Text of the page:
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it's notjust $10 million, it could be the answer to the whole country's education problems. and even the whole of africa's. virtual reality is no longer in its infancy. so here at this years sheffield doc fest, content makers are trying new ways of grabbing our attention. this is first impressions, were i can see the world through the eyes of a baby over its first few days of life. why is someone putting a toy in front of my face? it's quite unnerving. the trend may seem to be moving towards how far we can go with the medium to make the virtual world feel realistic. in my shoes aims to create a sense of intimacy. i've been to some amazing places in vr, i've even had some
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workouts in virtual reality. but one thing i haven't tried yet, which i'm about to, is the idea of it trying to create some sort of emotional engagement. now this is going to require a second player, here i've got ollie who is willing to take part. very willing. thank you for doing so. first of all we are going to pretend to be strangers, which isn't entirely true, we've met a couple of times. then we're going to pretend we are in a long—term relationship — things are moving fast around here! and thirdly we're going to be on a tinder date. say something. i can hear what he's thinking, who wants that on a date? i'm actually the man. i'm a man on a date with a lady. i'm not a murderer. the situation is feeling a bit intense. that's good to know. no, but you know what i mean.
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you can meet people online and they can turn out to be murderers. yeah. i'm just saying that i'm not. oh no, get me out of here. i'll hold your hand. do it. she's touching my hand. he likes that, look at that smile. this date is terrible, why are we holding hands? goodness, goodness no, this date is going really badly. oh, crikey. it was really, really good fun, the experience. and i can see that it is possible to engage you in an emotional way and i think the fact that i could feel that uncomfortable really was quite something. i wanted to get up and leave the date when it got awkward and when you tried to hold my hand, we are acting, i wasjust like no, no, get me out of here! meanwhile here's something else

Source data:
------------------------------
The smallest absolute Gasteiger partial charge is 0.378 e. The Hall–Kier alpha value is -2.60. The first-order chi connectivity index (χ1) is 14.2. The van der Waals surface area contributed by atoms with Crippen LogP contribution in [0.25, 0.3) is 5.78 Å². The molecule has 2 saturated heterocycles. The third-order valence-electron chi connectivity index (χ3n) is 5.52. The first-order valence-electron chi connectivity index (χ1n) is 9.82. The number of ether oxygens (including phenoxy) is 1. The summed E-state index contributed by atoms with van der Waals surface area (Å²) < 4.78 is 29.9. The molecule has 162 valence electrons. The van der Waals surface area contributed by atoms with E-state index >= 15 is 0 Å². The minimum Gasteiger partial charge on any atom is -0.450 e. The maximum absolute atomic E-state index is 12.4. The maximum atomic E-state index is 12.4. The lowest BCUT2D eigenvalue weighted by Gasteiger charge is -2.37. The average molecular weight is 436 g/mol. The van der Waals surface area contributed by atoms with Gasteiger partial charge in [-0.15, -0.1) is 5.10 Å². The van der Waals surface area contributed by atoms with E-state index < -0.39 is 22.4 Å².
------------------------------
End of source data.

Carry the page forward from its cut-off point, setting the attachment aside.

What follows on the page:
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to stir up the senses. with your help to share our story, we can finally have our lands legally recognised as ours and we can continue to fight these dams. commissioned by greenpeace, munduruku is the story of the indigenous people of the amazon rainforest. and to help make it feel real, a humidifier, heaters, fans and grace the sensory technician with some fragrances to hand, are all around. ok, that really smells like a forest, that's amazing, that smell is really good. i don't know why the chair‘s vibrating, i don't know what that means. this project is part of our amazon rainforest campaign and we've been working with the munduruku to try and build solidarity between urban and indigenous populations in brazil, to protect that land where they are facing huge threats from logging, from hydroelectric
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dams and from mining. what we wanted to do with the multisensory side of it is really emphasise that sense of presence that you get within virtual reality. it's very difficult sometimes when you can just see something to really feel like you're there. we wanted to make it as vivid and immersive as possible. elsewhere companies are working on the next generation of 3—d sound for vr. this software is developed by a company whose audio optimisation is already used in over 150 million smartphones. the sound is great, no questions about that and i could certainly feel like something was coming from a speaker over there. now this head tracking device which is attached to the top means that if i was wearing a virtual reality headset, then when i turned my head backwards or around, if there was a sound overhead, say it should sound like it's coming from up there. obviously i couldn't test that element but long term that is certainly the plan this software hopes to be able to achieve. whilst the experiences are becoming more real, the kit is still pretty bulky so you are unlikely to forget that you're wearing it.
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although maybe some sort of reminder of reality is still a good thing anyway. right, what should we play, what's your favourite game? i think we should do... we should do flags and i'll take you both on. that was lara, and now time for some fun and games with these two clowns. not being rude, they are actually trained circus clowns. but they're also the bosses of a company called two bit circus, and they want to build an enormous high—tech fun house in downtown los angeles. protect that ball. so we are building what we call a micro amusement park. it's a 50,000 square feet entertainment complex dedicated to the future of fun. the future of fun! that's a catchphrase. well, you know, here's the thing. there is this period of time